Def. 8. Parallel lines are the same distance apart, and cannot meet,
however far they may be produced.



0DEF I



DEF. 2 and 3




DEF 5



DEF 6




DEF. 9 ^d 12



DEF. 10



DEF II



Angles

Def. 9. An Angle is the inclination of two straight lines to each other
which meet together ; when two straight lines meet at a point
AOB, the "corner" they form is termed "an angle."

Def, 10. When a line EO meets another CD at a point O, so that the
adjacent angles on each side are equal, then that line is said to
be perpendicular, and the angles formed are right angles.

A Right angle is divided into 90 degrees for the purposes of
measuring, etc.



4 TRIANGLES, CIRCLE, QUADRILATERALS, ETC.

In Def. 10, if we continue the line EO below CD, then we have
four right angles. Thus it will be seen (if a circle is described with
centre O) that a circle contains four right angles, or 360.

Def. 11. An Obtuse angle is greater than a right angle.
Def. 12. An Acute angle is less than a right angle.




The Circle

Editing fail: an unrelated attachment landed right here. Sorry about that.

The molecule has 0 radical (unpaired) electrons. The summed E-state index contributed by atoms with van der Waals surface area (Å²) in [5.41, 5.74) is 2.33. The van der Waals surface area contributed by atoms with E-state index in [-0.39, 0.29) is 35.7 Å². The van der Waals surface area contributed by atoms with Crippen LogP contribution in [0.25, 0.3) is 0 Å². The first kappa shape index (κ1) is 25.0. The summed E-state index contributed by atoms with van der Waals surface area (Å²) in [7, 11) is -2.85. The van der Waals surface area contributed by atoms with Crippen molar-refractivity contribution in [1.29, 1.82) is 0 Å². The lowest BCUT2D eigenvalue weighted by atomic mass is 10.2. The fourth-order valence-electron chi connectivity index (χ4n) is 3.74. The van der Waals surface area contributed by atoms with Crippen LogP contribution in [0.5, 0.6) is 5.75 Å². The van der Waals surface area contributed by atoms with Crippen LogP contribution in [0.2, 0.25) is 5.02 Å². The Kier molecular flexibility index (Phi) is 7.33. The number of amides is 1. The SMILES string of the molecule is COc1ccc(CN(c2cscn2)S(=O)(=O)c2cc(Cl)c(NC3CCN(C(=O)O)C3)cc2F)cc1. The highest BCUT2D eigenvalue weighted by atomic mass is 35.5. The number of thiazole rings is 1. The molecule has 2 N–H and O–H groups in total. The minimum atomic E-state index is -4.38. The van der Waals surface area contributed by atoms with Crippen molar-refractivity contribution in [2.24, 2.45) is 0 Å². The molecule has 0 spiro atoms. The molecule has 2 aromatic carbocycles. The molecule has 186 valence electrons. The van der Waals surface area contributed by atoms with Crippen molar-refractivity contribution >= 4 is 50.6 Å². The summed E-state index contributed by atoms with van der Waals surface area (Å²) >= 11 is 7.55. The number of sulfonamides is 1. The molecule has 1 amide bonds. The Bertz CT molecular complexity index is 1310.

Def. 13. A Circle is a plane figure contained by one line called the
" Circumference," and is such, that all lines drawn from a certain
point within the figure to the circumference are equal to one
another.



TRIANGLES 5

Def. 14. This point is called the "Centre" (Euc. I., Def. 15, 16).

Def. 15. A line drawn through the centre and terminating at each
end in the circumference, is the Diameter of the circle, and
divides the circle into two equal parts, i.e., semi-circles.

Def. 16. The Radius of a circle is the distance from the centre to
any point in the circumference, and a line drawn at right angles
to this line touching the circumference is called a Tangent to
the circle.

Def. 17. A Segment of a circle is the figure contained by a straight
line and the portion of the circumference which it cuts off.

Def. 18. An Arc is a portion of the circumference of a circle.

Def. 19. A Sector is any portion enclosed by two radii and an arc,
i.e., J circle = a Quadrant, J = a Sextant, and -J circle = an
Octant.

Triangles

Any figure formed by straight lines is termed rectilineal.

Def. 20. Trilateral figures, or triangles, are those which are formed by
three straight lines.

Triangles are named (1st) from the comparative lengths of their sides to
each other :

Def. 21. An Equilateral triangle has 3 equal sides,
Def. 22. An Isosceles 2 of its sides equal,

Def. 23. A Scalene 3 unequal sides ;

and (2nd) from the magnitude of their angles :

Def. 24. A Right-angled triangle has one of its angles a right angle,
i.e., 90. The side opposite the right angle is called the " Hypo-
tenuse." In Def. 24 AB is the hypotenuse.

Def. 25. An Obtuse-angled triangle has one obtuse angle.